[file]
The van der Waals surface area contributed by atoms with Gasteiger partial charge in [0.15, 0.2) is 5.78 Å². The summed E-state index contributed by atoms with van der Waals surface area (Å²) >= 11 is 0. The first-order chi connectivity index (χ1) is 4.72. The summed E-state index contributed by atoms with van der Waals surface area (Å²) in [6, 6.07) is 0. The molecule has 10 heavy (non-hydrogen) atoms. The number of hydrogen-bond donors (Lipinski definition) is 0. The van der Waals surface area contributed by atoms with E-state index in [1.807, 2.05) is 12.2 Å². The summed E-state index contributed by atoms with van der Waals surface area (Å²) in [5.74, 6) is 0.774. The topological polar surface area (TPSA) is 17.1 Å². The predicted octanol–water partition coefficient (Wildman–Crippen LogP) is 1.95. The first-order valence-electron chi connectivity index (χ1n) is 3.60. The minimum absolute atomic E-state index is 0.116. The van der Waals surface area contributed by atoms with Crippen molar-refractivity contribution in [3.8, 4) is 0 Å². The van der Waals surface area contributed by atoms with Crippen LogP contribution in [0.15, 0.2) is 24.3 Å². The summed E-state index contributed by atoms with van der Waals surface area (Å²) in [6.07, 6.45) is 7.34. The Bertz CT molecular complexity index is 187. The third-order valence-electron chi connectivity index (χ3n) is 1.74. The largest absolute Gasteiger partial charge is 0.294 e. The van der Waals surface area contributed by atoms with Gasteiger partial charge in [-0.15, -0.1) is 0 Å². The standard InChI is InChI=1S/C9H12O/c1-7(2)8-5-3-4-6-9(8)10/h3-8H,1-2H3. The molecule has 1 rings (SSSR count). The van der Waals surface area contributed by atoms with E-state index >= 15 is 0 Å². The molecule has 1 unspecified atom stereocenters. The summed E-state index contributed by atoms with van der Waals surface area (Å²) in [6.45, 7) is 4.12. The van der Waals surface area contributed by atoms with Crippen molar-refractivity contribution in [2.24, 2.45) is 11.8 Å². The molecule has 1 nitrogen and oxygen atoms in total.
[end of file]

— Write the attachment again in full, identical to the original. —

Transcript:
The van der Waals surface area contributed by atoms with Gasteiger partial charge in [0.15, 0.2) is 5.78 Å². The summed E-state index contributed by atoms with van der Waals surface area (Å²) >= 11 is 0. The first-order chi connectivity index (χ1) is 4.72. The summed E-state index contributed by atoms with van der Waals surface area (Å²) in [6, 6.07) is 0. The molecule has 10 heavy (non-hydrogen) atoms. The number of hydrogen-bond donors (Lipinski definition) is 0. The van der Waals surface area contributed by atoms with E-state index in [1.807, 2.05) is 12.2 Å². The summed E-state index contributed by atoms with van der Waals surface area (Å²) in [5.74, 6) is 0.774. The topological polar surface area (TPSA) is 17.1 Å². The predicted octanol–water partition coefficient (Wildman–Crippen LogP) is 1.95. The first-order valence-electron chi connectivity index (χ1n) is 3.60. The minimum absolute atomic E-state index is 0.116. The van der Waals surface area contributed by atoms with Crippen molar-refractivity contribution in [3.8, 4) is 0 Å². The van der Waals surface area contributed by atoms with Crippen LogP contribution in [0.15, 0.2) is 24.3 Å². The summed E-state index contributed by atoms with van der Waals surface area (Å²) in [6.07, 6.45) is 7.34. The Bertz CT molecular complexity index is 187. The third-order valence-electron chi connectivity index (χ3n) is 1.74. The largest absolute Gasteiger partial charge is 0.294 e. The van der Waals surface area contributed by atoms with Gasteiger partial charge in [-0.15, -0.1) is 0 Å². The standard InChI is InChI=1S/C9H12O/c1-7(2)8-5-3-4-6-9(8)10/h3-8H,1-2H3. The molecule has 1 rings (SSSR count). The van der Waals surface area contributed by atoms with E-state index >= 15 is 0 Å². The molecule has 1 unspecified atom stereocenters. The summed E-state index contributed by atoms with van der Waals surface area (Å²) in [6.45, 7) is 4.12. The van der Waals surface area contributed by atoms with Crippen molar-refractivity contribution in [2.24, 2.45) is 11.8 Å². The molecule has 1 nitrogen and oxygen atoms in total.